Most kids in our neighborhood go away to summer camp. My kids never did that. In my family, you don’t leave until you’re married and even then, it’s appreciated if you live in the basement for a few years.My son Joey, being special (he has autism) and needing as much education as possible, needs full year to school, so he’s in school until mid-August. My older son, Nicholas, volunteers during the summer: With special-ed kids at a day camp. And I get to tuck my boys in and go to sleep knowing they are in the next room. What could be better?
Well this year something happened. A cousin asked Nicholas to come to Florida for three weeks.
The decision was easy enough. I trust that cousin with my soul, and would love to give Nick the chance to enjoy a few weeks without autism. Why not? Well did I open a can of worms. And he emailed me the clip from the video-cam: Yes, my boy is happy and yes, I couldn’t be more thrilled as I watch my cousin kiss and hug him, mentioning tell me how Nick is hers for three whole weeks. In the clip my son blushes and tells me she’s spoiling him. What a gift — what joy my heart feels. And so proud of my confident, honest, good-natured boy that fits in so well, who is on his way to being his own person.
But then I shut off the computer and the silence is deafening. I can barely stand it. My beautiful boy Joey is special and loving … but — well, may I say it? WORK. He makes messes, and needs help and runs outside and it’s constant and ruthless and I feel so guilty.My heart is as heavy as a ton of bricks. And I cry because I am lonely, and sad that I could be lonely with my boy right there. How unfair is that? And what kind of mother am I that I could feel so sad. And it hurts. And I’m sure it hurts for him too. Joey doesn’t want to be special; he just wants to be like every other 12-year-old boy. But he’s not. And he needs me to love him…because let me tell you, not that many do. He is dismissed by most as worthless. I was told just recently by a family member: I think you’re wasting your money. Just.look at him. A piece of my heart broke that day. Thank God Joey didn’t hear, or if he did didn’t understand. Or worse: imagine if he did understand, and can’t tell me.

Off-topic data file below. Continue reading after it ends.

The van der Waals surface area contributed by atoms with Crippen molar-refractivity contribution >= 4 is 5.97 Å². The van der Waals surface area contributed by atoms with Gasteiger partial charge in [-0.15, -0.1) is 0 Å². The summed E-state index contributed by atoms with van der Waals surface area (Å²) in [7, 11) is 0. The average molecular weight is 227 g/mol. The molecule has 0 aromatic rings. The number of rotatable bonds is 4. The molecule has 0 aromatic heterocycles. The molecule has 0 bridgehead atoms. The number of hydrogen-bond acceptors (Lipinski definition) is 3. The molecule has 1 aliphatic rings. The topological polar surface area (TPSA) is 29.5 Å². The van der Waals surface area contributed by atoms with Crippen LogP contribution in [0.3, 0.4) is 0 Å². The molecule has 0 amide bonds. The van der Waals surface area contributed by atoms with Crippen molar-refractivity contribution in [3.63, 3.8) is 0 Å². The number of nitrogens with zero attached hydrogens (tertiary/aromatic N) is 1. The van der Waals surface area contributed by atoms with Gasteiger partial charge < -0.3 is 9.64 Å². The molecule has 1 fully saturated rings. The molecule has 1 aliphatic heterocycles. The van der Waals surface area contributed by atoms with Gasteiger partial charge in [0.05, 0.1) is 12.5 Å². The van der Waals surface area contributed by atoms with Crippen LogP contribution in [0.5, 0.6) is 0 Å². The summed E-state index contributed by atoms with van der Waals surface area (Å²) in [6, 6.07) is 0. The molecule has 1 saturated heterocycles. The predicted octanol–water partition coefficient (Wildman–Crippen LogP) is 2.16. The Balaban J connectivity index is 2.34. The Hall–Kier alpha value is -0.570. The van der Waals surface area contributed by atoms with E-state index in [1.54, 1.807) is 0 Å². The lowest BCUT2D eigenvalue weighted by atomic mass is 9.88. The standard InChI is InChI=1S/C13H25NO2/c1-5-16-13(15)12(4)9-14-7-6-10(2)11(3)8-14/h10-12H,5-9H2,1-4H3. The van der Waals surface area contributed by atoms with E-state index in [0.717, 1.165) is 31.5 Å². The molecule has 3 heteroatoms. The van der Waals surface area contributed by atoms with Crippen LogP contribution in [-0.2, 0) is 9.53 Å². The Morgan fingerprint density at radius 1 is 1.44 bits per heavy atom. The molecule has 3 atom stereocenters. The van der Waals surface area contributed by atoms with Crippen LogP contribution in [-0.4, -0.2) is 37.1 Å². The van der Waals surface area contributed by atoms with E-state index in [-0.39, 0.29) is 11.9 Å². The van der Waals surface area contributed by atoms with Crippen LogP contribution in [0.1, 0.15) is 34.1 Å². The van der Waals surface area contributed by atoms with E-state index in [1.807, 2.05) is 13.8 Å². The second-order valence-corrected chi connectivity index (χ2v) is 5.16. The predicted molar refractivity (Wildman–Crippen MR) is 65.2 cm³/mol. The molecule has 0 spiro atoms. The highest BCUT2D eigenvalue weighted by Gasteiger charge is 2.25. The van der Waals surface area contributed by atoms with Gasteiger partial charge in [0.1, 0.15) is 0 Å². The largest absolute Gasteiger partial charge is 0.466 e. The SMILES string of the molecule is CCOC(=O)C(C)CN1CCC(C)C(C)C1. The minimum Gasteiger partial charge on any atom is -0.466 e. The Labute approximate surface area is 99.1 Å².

So, this summer vacation, I’ve learned to count on myself. I let go of my star and try to shine without him. It’s tough; Nick’s so easy to shine with. Joey’s star is less constant, and needs constant rubbing, but every once in a while I see the sparkle. He tries so hard. Thank GOD. It’s what keeps me rubbing. And knowing that he’ll always need me there? It is sad but kinda sweet.Being needed is all we really want, especially us annoying overbearing mothers.
When I’ve learned what I need I have to learn, to need Joey back — then I think it will be a good summer.
Phyllis Fanzo Lombardi is well known in the Ardsley School District (Westchester County, NY) and the nation for her tireless advocacy on behalf of the families touched by autism. She has trained EMS workers, designers of schools and hospitals, and educators about the needs of low-verbal children with disabilities. When her son is admitted to the bar, she may just run for President.